September 27, 2015
Meeting God in the Midst of Storm
A long time ago, I remember reading a story about a school teacher who saw that one of his students wasn’t well; sad, depressed, or desperate. Although teachers are trained not to have any physical contact with their students, not even a pat on the back for fear of being mistaken for sexual harassment, he gently put his hand on her shoulder, feeling that she needed some kind of emotional and mental support. By his surprise, later on he discovered that she was considering suicide but touched by his gentle support, decided not to do it. We could say, he was God’s instrument in showing the student that she was not alone in whatever darkness she was going through.
When we go through darkness in our lives, when things don’t go as we need them to, or when we are scared, we could easily wonder where God is in that situation. How can we know God’s presence in our lives, especially when things don’t go our way and we are scared?
In today’s Bible story, the disciples are left alone in a ship in the middle of the night (“the fourth watch” implies the Roman system of dividing the night into four watches. Fourth watch is between 3-6 am). Then the storm came. Sounds like a scene in a horror movie, doesn’t it? Anyway, the disciples were scared. At this point, they were not quite ready to take on their teacher’s job as God’s witnesses or agents. Then Jesus came to them like a super hero, walking on water and saying, “Take heart! It is I; do not be afraid”. I can almost hear the Superman theme music or the Star Wars music in my head when I read this. What a great relief for the disciples! Encouraged by this heroic appearance of Jesus, Peter felt like he could walk on water too! Empowered by the power of Jesus, he walked on water… for a while until he was distracted by the wind! As soon as the fear kicked in, he started to sink. After being saved by Jesus, he had to endure the “you-of-little-faith” comment, which was not the first time. And after Jesus calms the sea/ lake, the disciples confessed, “You are truly the Son of God”.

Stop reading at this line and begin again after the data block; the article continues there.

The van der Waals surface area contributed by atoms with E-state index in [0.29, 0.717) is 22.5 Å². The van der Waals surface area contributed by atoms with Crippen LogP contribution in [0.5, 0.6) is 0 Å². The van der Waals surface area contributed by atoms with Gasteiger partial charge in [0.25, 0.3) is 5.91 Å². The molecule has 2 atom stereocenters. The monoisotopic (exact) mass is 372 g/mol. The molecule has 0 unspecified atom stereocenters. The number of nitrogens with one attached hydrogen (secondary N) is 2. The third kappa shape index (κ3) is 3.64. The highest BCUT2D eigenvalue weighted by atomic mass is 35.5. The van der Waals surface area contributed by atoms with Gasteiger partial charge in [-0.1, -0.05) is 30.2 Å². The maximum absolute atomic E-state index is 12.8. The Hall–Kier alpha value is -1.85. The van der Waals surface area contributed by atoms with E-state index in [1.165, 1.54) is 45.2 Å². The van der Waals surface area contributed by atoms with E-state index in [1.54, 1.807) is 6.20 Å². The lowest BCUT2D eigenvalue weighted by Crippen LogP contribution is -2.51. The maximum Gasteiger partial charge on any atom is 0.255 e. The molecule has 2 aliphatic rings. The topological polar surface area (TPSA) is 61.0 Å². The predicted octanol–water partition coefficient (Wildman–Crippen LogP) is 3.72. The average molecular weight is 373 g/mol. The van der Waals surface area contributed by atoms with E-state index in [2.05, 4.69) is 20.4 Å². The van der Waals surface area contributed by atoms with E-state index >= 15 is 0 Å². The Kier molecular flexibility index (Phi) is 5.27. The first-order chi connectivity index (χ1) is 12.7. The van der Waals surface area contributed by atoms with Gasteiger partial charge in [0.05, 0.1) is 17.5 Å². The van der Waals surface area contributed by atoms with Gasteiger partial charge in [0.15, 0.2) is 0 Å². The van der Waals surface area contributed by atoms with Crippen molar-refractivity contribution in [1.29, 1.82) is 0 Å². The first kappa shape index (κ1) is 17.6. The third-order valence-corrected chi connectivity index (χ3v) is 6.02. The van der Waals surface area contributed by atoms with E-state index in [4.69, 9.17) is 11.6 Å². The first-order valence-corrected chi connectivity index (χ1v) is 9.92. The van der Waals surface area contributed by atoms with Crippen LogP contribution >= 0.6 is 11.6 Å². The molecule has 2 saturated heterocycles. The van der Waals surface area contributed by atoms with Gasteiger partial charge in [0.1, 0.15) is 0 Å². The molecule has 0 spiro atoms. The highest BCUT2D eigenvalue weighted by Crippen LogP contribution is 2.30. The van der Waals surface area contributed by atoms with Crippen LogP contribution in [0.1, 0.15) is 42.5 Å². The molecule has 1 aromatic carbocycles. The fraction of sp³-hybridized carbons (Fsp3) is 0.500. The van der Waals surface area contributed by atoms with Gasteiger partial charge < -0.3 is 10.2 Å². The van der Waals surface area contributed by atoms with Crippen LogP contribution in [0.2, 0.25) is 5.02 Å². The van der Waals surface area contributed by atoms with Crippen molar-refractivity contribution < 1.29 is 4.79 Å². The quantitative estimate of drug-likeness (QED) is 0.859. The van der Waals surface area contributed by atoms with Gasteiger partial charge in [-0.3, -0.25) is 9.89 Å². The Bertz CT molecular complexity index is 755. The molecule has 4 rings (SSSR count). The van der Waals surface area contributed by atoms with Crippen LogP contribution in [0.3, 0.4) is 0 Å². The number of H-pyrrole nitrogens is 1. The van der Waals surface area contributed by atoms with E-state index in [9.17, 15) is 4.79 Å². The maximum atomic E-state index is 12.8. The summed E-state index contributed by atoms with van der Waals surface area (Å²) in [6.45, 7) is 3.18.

Any miracle stories in the gospels were intended to give hope and encouragement to the persecuted Christians of the first century. It is the message of the gospel authors saying to their readers, “Take heart! Jesus our teacher and Lord is more than capable of saving us and empowering us to endure anything!” The story of Jesus calming the sea is also in the Gospel of Mark (except for the part where Peter walks on water), but unlike Mark’s account, Matthew’s version is about discipleship; what is required to be a disciple, and what should happen when a disciple encounters danger or fear along the way while following Jesus. Unlike Mark’s account, the disciples in Matthew are not tainted with the lack of knowledge concerning Jesus’ identity or the lack of faith. Although they were scared at the beginning, after seeing the power of Jesus, they ended up confessing, “Truly you are the Son of God”. Jesus appeared to his disciples walking on water to empower their faith, and Peter responded by trusting Jesus and following him… until of course, fear overtook him.
Mark’s readers were under the Christian persecution of the Roman government, but the persecution that Matthew’s readers went through was a little more complicated than that. Matthew’s community was in the process of breaking out of Judaism and becoming an autonomous Christian group. In the synagogues, Jewish Jews were trying to pick out the Christian Jews using a sneaky prayer condemning the Christians. Christian Jews were about to lose their religious root and Jewish identity by having to break up with Judaism because they were followers of Jesus. In the midst of this crisis, they read this story and heard Jesus say to them, “Take heart, it is I; do not be afraid”. Their faith was empowered; with strong faith, they felt that they could walk on water in the midst of storms just like Peter did in this story.